Values and Public Life

Program Offerings

Offering type

The interdisciplinary minor in values and public life, offered by the University Center for Human Values, focuses on modes of inquiry into important ethical issues in public life. The program helps students develop competence in pursuing such inquiries generally and supports them in applying these intellectual skills to the advanced analysis of one or more related topics. Students who complete the minor will be equipped to bring informed discussion of values into the public sphere and to integrate a critical value perspective into their future studies and pursuits. The minor is open to rising juniors intending to major in any discipline.

Goals for Student Learning

Through courses, independent work and workshops, students learn to bring informed discussion of values into the public sphere and to integrate a critical value perspective into their studies and pursuits. Its requirements include general approaches to the field of ethics and public affairs, while also offering students an opportunity to deepen their understanding of a particular area of focus. Students from any University major may apply.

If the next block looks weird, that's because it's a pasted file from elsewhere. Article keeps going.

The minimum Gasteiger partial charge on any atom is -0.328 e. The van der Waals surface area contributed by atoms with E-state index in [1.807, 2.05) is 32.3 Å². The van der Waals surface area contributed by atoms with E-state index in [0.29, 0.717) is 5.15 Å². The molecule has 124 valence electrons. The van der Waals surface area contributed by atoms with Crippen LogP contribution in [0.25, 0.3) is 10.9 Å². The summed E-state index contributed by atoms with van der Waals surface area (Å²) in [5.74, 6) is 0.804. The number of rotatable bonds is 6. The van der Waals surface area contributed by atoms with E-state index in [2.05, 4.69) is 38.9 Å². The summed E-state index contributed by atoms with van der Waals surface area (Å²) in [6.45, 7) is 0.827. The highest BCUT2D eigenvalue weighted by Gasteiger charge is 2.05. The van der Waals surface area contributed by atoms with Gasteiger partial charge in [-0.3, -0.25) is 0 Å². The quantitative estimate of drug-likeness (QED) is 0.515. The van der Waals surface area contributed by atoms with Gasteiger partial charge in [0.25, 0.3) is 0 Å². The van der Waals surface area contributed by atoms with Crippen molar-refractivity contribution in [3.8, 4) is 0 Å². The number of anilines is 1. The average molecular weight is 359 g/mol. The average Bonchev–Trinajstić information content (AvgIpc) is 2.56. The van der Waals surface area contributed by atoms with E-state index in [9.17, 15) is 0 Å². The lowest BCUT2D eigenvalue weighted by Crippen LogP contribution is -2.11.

Admission to the Program

Admission to the program requires an enrollment essay outlining the student's rationale for completing the minor, area of interest, and plan for fulfilling the requirements. Students interested in applying to the program are advised to consult the website for a full description. They are also encouraged to schedule a meeting with the program director, who can discuss the minor and the ways it might support the student’s major and specific areas of interest.

Students will be considered for admission upon meeting the following prerequisites: submission of the enrollment essay; submission of the name of an academic referee; and a minimum GPA of 3.0 overall. We recommend (though do not require) that students complete one of the core courses by the end of sophomore year.